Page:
Recently in my group, I spoke about how my survival response takes over when Dalia, my partner, and I fight. From a brain perspective, our amygdala, an almond-shaped piece in the middle of our brain, is there to keep us safe. It is what others call our reptilian brain — the oldest part of our brain and survival system.
All animals are hardwired to survive. Reptiles do not have all the options we have as mammals. Their default is to freeze and play dead. We still have that as an option when we cannot run, fight, or connect to others.
On occasion, when Dalia and I fight, my reptilian freeze response takes over. I do not fully freeze (which I have done in other situations). I do what many men do – I disconnect or disassociate from my somatic and emotional experience. My neo-cortex — my mind — goes offline. Sure, I can talk, but my ability to articulate my thoughts is limited.
I use the ROC Formula to first reconnect to myself and then to Dalia. I attempt to slow down. As you know, sometimes it is hard to slow down when your body is racing in its survival response. The part of my conscious mind that is still working reminds me to breathe, focus on my body, and allow myself to accept my somatic and emotional experiences.
This usually works if our “discussion” is not escalated. If it is, it takes more for me to down-regulate our interaction. Both of us and our relationship are in survival responses, with the other feeling like the enemy. When that happens, I need to risk more and step into my vulnerability. Doing that can be a challenge when my physiology is disconnecting me from my experience.
Last night when my group asked me deepening questions, it led me to something that should have been obvious but was not. In doing the opposite of what my survival response would do – asking for help — I am vulnerable. In asking for help, I am no longer a threat to Dalia. I am also going beyond my survival response to what I want and need.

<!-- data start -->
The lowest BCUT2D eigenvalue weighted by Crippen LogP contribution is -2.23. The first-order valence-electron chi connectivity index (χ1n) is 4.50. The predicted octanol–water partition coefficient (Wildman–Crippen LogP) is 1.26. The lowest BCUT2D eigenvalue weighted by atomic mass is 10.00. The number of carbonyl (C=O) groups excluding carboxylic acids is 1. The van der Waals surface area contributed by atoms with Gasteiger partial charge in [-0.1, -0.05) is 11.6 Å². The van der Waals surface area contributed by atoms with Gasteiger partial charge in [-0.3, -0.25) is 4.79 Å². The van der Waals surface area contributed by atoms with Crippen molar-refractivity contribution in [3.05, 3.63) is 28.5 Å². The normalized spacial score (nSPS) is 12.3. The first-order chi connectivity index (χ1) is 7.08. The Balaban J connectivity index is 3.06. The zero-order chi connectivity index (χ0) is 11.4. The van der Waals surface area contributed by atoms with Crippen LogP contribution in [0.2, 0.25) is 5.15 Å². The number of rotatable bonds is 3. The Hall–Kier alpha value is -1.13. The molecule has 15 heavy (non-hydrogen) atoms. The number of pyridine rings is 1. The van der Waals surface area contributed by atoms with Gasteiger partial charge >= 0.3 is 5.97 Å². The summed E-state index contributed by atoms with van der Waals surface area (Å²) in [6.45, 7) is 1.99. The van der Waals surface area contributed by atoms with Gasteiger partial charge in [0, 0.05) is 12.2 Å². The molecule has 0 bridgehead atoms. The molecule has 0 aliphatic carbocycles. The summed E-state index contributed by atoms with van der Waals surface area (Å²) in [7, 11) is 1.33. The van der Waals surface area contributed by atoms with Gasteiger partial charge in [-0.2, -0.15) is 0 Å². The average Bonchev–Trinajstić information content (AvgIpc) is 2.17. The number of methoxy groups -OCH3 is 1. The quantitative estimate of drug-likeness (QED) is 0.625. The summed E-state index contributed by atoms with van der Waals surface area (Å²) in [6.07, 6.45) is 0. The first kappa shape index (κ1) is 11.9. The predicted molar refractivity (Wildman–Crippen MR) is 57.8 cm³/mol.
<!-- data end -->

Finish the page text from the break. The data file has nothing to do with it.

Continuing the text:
With the help of the other parts of my brain, my connection nervous system (ventral vagal nerve), I lean into the vulnerability of asking for help. When my body became conditioned to surviving and believing there was no help available, I trained myself to survive on my own. By stepping into feeling, slowing down, and speaking my unspeakable by asking for help, my amygdala will no longer be driving the bus.
What is one default survival behavior you do when you feel trapped? What do your body, mind, and emotions do or want to do?
Pick a (preferably) recent incident where your amygdala took over. Unpack what you did not want to feel. Do your best to feel the discomfort as you speak.
In our groups, men listen and honor the man’s experience. We do not solve the issue, nor do we give him suggestions. We ask questions that have him feel what he could not feel when the incident occurred. In the emotional safety of the group, we get to slow down, feel, and share ways to connect in the middle of a stressful situation.
If the only thing that occurs is that the man feels a little more in the witness of other men, that can be a significant step. Surviving is generally a solitary experience; bringing your group into your process starts to down-regulate the need to survive. It will create or reinforce new neuro pathways.
When and how does your survival response kick in? When it does, what is taken out? In other words, when your amygdala kicks in, what stops happening?